“On what principle is it, that when we see nothing but improvement behind us, we are to expect nothing but deterioration before us?”
-English Historian T. B. Macaulay
It seems there is always a tug of war at work in the financial markets. The good news bulls vs the bad news bears.
Over the last 6 – 12 months the bull pen for the bad news bears has included such notables as: Inflation (see food price and gas); rising interest rates; unheralded human suffering and displacement in Japan; the Middle East problems which seem to add a country a week to the list of turmoil; Interest Rate hikes (China has had a couple and it looks like higher rates are just around the corner in the developed world); horrendous unemployment; and of course the big one, World Debt (anchored by the nagging idea in the back of everyone’s mind- and the forefront of many- that the US, the mightiest of the mighty, may one day default on their obligations). Not a bad line-up. Or should I say, it’s a terrible line-up.
Of course the bull-pen on the other side, the good news bulls, seems by comparison, a little weak. Sure GDP is nudging its way back up to 4%, corporate profitability and earnings are at healthy levels as are cash flows. And as for debt, it doesn’t seem to be a corporate problem as much as it is a government and a personal one. But that’s it for the good guys.
So when it comes to making an investment decision, you have to pick a team. Based on the above information, you might be inclined to pick the bad-news bears but for me, I’m going with the good news bulls and the reason is simple – they always win.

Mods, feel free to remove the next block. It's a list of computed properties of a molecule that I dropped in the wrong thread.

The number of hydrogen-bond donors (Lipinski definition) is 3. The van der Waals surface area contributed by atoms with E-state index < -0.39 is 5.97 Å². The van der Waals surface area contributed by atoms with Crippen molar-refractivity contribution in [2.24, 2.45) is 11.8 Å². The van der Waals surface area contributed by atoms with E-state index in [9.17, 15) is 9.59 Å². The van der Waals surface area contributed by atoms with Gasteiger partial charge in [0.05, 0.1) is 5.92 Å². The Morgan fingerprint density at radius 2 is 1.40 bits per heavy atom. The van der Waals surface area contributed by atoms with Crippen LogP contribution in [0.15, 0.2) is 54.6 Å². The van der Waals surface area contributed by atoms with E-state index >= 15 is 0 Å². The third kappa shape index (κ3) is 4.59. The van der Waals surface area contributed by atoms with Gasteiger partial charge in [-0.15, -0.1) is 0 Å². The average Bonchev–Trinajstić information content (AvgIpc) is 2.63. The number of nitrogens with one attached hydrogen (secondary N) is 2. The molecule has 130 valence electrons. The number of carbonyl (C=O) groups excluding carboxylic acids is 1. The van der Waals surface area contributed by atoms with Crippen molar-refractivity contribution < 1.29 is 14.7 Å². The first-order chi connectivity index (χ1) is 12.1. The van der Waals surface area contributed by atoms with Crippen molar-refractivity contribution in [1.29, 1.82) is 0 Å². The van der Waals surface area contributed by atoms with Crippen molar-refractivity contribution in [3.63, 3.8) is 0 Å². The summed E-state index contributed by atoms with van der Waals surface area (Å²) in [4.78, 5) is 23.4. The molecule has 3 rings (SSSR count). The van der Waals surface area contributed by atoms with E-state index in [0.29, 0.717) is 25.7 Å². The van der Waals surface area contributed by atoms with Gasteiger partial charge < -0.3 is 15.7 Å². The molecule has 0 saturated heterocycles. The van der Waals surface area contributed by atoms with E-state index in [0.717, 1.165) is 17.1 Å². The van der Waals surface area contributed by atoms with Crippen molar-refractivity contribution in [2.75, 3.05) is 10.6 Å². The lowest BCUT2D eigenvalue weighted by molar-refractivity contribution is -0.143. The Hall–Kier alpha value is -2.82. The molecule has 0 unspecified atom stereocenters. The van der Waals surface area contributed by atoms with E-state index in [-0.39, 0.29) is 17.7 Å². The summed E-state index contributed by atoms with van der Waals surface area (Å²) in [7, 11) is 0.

If you go back to the end of the civil war (we often use US statistics because they are readily available and so closely resemble Canada’s), Gross Domestic Product (GDP), which is an approximation of the value of goods produced per person in the country, has increased from about $3,500 to $45,000 and that’s after you take inflation into account. So we are over 12 times wealthier than we were back then and with the exception of the mid-thirties the climb has been interrupted by only slight adjustments along the way.
We eat better, we travel better, our infant mortality is a small fraction of what it was back then and our life expectancy has risen from our late 30’s to our early 80’s (we live over twice as long as they did less than 150 years ago). We communicate with each other in ways we couldn’t have fathomed even 20 or 30 years ago. And while still a problem, poverty is significantly less than it was then. Fortunately, I could go on and on.
And yet, over all of those years of progress, there were precious few when the bad news bears couldn’t have mounted a team equally as impressive on paper as today’s team. They seem to be able to recruit new “bad news” ad-infinitum. Whether the problems are climatic, economic, political, military, or social, humans always seem to overcome them and continue their progress forward to higher and higher standards of living.
And that human progress is reflected in the prices of the companies that make up our economy, or the stock market. It too, has had a continual rise from the bottom left of the chart to the top right. And that rise has been greater than any other investment class you can name. Granted, it has had its negative periods, such as the one we just came through in 2008/2009 which while nerve-racking at the time, are only short term interruptions of a long term trend.
So if you ask me where the markets are going in the short term, I’ll tell you I have no idea but if you ask me where it’s going long-term I have no doubt…its going higher.